https://www.health.ny.gov/diseases/communicable/zoonoses/rabies/This time of year many young animals are born and foraging for food alongside their mothers. Some have been hibernating during the colder months and now become more active, but could also be sick with a fatal disease like rabies.
- If you see raccoons, foxes, skunks, bats, woodchucks, or other mammals coming close to you and acting strangely, stay clear. Most often they will wander off, but take precautions and move children and pets inside out of their way and move any pet food inside to discourage wildlife from coming close. If these animals become a problem, call Yates County Public Health or Animal Control.
- Keep your pets or livestock current on their rabies vaccinations. If your animals have not been vaccinated for rabies or are out of date, it becomes a quarantine problem if your pet has contact with a potentially-rabid animal. For everyone's safety and well-being, keep rabies vaccinations current.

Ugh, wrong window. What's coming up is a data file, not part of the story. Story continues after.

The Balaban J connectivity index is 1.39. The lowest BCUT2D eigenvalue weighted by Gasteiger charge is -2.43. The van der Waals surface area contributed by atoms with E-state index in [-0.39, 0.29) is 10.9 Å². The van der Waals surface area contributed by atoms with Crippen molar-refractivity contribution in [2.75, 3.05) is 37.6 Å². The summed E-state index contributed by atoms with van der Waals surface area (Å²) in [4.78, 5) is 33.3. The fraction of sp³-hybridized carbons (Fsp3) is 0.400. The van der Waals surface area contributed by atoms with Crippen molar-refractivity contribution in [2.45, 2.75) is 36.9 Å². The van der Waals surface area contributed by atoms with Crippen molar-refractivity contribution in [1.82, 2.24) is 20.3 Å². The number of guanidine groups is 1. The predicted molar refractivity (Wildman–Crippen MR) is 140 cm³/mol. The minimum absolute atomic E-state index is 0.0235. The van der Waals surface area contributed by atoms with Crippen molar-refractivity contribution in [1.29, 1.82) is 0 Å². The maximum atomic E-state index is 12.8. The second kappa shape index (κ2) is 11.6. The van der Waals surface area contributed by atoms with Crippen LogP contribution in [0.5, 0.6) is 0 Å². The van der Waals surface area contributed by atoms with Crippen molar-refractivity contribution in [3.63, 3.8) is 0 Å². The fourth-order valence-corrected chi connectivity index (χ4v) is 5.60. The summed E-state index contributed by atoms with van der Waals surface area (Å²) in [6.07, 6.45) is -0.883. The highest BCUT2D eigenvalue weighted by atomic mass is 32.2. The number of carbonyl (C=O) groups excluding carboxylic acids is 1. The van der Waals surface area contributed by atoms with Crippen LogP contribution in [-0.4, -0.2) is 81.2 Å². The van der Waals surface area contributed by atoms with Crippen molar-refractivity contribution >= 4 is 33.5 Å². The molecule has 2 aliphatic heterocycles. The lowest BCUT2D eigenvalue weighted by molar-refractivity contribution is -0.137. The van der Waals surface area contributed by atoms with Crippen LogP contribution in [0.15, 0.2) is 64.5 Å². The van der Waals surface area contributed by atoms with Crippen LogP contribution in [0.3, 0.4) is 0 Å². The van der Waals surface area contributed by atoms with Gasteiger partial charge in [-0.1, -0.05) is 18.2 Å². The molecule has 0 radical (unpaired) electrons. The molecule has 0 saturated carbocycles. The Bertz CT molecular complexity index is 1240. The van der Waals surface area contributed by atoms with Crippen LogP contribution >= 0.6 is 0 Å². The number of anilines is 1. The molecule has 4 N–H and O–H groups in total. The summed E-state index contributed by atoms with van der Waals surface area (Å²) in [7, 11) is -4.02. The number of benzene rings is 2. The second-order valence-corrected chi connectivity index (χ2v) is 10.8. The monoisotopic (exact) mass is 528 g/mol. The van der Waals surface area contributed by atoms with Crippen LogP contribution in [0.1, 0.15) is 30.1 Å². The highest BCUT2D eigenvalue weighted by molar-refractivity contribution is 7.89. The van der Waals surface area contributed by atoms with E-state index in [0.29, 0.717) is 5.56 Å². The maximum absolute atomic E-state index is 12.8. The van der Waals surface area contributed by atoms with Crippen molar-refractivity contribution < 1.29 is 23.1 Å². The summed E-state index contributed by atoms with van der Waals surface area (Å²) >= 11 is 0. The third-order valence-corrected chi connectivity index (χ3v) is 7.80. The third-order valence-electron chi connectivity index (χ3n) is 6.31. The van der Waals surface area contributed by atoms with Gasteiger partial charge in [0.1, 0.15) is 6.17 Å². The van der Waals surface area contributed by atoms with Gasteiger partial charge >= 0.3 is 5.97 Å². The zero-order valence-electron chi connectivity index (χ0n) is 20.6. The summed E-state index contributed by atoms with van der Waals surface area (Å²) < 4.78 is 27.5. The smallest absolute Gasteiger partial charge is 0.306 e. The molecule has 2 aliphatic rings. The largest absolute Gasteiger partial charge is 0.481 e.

Puppies and kittens need to be at least 3 months old to get a rabies vaccine. Until that time, keep them safe inside away from wildlife. After the first rabies vaccine, the pet is vaccinated for 1 year, and will need another rabies vaccine after the 1st year has passed. The 2nd vaccine will be good for 3 years, unless the pet is exposed to rabies. (A booster will be needed if the pet has contact with wildlife then.) Keep the rabies vaccination certificate available so you know when each pet is due for another rabies vaccination.
- If you encounter baby animals without their mothers, stay away from them. Their mothers may be nearby and will return. If the mother animal has been injured or hit in the road, do not pick up the babies and take them home. This is a job for the DEC or Licensed Wildlife Rehabilitators to care for orphaned wildlife.
Yates County Public Health offers FREE rabies vaccination clinics throughout the year. To learn the dates and locations for the 2019 rabies clinics, go to: https://www.yatescounty.org/239/Rabies-Clinics.